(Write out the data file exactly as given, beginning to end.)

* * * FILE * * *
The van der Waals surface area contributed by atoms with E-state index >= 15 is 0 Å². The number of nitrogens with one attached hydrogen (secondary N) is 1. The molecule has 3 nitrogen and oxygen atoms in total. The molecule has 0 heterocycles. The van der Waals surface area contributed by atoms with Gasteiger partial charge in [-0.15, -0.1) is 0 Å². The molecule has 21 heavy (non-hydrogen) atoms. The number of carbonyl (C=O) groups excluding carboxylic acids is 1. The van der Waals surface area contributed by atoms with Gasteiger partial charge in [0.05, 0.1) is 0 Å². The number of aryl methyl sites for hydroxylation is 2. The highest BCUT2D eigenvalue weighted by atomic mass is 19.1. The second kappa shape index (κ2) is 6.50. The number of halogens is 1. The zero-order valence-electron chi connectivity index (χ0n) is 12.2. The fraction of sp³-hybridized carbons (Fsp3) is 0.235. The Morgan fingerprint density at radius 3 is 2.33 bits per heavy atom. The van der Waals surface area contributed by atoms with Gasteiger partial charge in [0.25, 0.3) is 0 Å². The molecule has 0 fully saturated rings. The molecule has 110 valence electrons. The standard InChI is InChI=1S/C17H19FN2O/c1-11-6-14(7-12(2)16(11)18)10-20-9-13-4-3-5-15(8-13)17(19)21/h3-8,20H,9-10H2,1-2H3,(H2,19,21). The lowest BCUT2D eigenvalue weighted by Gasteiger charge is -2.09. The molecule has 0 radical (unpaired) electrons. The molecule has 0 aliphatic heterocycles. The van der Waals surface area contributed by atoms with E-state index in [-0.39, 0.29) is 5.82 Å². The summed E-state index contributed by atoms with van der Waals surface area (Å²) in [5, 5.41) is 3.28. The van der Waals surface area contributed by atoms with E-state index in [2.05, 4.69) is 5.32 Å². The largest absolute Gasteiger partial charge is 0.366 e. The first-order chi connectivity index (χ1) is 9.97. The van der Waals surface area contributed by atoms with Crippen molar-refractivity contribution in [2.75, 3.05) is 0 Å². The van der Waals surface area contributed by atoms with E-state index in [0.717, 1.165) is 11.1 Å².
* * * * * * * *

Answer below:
The van der Waals surface area contributed by atoms with E-state index >= 15 is 0 Å². The number of nitrogens with one attached hydrogen (secondary N) is 1. The molecule has 3 nitrogen and oxygen atoms in total. The molecule has 0 heterocycles. The van der Waals surface area contributed by atoms with Gasteiger partial charge in [-0.15, -0.1) is 0 Å². The molecule has 21 heavy (non-hydrogen) atoms. The number of carbonyl (C=O) groups excluding carboxylic acids is 1. The van der Waals surface area contributed by atoms with Gasteiger partial charge in [0.05, 0.1) is 0 Å². The number of aryl methyl sites for hydroxylation is 2. The highest BCUT2D eigenvalue weighted by atomic mass is 19.1. The second kappa shape index (κ2) is 6.50. The number of halogens is 1. The zero-order valence-electron chi connectivity index (χ0n) is 12.2. The fraction of sp³-hybridized carbons (Fsp3) is 0.235. The Morgan fingerprint density at radius 3 is 2.33 bits per heavy atom. The van der Waals surface area contributed by atoms with Gasteiger partial charge in [0.25, 0.3) is 0 Å². The molecule has 0 fully saturated rings. The molecule has 110 valence electrons. The standard InChI is InChI=1S/C17H19FN2O/c1-11-6-14(7-12(2)16(11)18)10-20-9-13-4-3-5-15(8-13)17(19)21/h3-8,20H,9-10H2,1-2H3,(H2,19,21). The lowest BCUT2D eigenvalue weighted by Gasteiger charge is -2.09. The molecule has 0 radical (unpaired) electrons. The molecule has 0 aliphatic heterocycles. The van der Waals surface area contributed by atoms with E-state index in [-0.39, 0.29) is 5.82 Å². The summed E-state index contributed by atoms with van der Waals surface area (Å²) in [5, 5.41) is 3.28. The van der Waals surface area contributed by atoms with E-state index in [2.05, 4.69) is 5.32 Å². The largest absolute Gasteiger partial charge is 0.366 e. The first-order chi connectivity index (χ1) is 9.97. The van der Waals surface area contributed by atoms with Crippen molar-refractivity contribution in [2.75, 3.05) is 0 Å². The van der Waals surface area contributed by atoms with E-state index in [0.717, 1.165) is 11.1 Å².